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A Conserved Dopamine-Cholecystokinin Signaling Pathway Shapes Context–Dependent Caenorhabditis elegans Behavior

Figure 1

Enhanced L-AChR function increases neuromuscular signaling and alters the C. elegans locomotory pattern.

(A) Average body bend amplitude of wild type worms in presence (+) or absence (−) of bacterial food. Well-fed animals were transferred to assay plates with or without food and videotaped for 45 s following a recovery period of one minute. Bars represent the mean (±SEM) of values calculated from 15 animals. ***, p<0.0001 student's t-test. (B) Representative images of wild type and L-AChR(gf) animals. Note the exaggerated track amplitudes and the hypercontracted body posture of L-AChR(gf) animals. (C) Movement trajectories of wild type and L-AChR(gf) animals. Each black line shows the trajectory of one animal monitored for 45 s on food. In this and subsequent figures, tracks are aligned to a common center point (gray) for clarity. (D) Average body bend amplitude for wild type, L-AChR(gf) and L-AChR(wt) animals as indicated. Values for body bend amplitude were calculated from recordings of the tracks shown in C. Bars represent the mean (±SEM) of values calculated from at least 15 animals. ***, p<0.0001 by ANOVA and Sidak's post-hoc test. (E) Current responses to pressure application of levamisole (100 µM) recorded from body wall muscles of wild type and L-AChR(gf) animals. Holding potential was −60 mV. Black bars indicate the duration of levamisole application (200 ms). See Figure 6 for additional electrophysiological characterization of the L-AChR(gf) strain.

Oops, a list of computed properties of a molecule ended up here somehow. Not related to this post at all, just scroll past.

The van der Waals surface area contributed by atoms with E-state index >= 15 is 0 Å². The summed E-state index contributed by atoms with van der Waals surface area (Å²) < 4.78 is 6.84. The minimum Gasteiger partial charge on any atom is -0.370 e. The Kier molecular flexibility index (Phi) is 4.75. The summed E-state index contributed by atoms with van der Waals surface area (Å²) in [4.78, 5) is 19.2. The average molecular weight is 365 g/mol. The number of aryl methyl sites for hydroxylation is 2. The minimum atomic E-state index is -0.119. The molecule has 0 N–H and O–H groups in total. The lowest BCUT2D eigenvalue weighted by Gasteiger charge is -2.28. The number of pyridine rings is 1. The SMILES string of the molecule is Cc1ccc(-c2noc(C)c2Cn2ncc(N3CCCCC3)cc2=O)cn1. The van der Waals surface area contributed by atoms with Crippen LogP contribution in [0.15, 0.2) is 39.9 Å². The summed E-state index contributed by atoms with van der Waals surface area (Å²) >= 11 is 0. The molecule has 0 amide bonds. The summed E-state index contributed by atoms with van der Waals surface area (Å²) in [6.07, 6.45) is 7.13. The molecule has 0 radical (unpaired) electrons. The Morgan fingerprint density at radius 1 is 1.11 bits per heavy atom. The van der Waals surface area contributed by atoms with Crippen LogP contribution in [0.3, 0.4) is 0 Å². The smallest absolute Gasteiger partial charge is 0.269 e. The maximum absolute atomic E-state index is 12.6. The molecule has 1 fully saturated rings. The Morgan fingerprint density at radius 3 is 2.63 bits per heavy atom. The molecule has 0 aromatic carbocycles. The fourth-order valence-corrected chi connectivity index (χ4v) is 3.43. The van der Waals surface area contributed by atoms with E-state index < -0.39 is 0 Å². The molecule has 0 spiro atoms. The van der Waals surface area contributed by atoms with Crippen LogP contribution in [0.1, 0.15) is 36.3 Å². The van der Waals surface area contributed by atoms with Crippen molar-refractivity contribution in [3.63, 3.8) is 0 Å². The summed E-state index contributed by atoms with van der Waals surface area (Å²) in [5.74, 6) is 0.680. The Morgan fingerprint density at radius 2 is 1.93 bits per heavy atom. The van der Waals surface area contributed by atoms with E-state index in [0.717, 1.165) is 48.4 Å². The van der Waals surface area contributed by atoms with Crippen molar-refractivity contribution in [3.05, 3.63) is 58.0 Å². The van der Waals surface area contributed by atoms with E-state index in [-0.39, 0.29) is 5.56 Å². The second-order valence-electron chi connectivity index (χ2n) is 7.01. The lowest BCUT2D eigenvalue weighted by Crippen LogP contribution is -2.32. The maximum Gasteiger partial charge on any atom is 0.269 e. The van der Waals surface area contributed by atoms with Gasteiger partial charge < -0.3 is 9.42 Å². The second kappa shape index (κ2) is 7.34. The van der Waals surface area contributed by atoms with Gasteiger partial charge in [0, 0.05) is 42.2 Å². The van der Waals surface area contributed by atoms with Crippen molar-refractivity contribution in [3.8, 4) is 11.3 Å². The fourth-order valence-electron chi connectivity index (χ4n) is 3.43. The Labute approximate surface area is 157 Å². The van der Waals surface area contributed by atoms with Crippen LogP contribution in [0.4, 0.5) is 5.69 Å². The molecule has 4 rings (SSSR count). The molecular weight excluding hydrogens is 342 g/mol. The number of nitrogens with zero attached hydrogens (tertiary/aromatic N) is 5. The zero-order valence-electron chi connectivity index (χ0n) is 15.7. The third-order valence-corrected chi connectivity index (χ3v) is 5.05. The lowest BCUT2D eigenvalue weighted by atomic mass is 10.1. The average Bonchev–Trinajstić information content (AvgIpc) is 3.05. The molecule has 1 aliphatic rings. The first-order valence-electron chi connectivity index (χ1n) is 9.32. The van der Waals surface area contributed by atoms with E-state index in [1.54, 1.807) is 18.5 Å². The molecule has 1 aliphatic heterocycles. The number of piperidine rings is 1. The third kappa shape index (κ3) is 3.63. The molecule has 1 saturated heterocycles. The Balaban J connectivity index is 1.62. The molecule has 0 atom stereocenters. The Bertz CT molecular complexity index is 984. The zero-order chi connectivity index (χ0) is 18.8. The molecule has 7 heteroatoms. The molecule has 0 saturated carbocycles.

Figure 1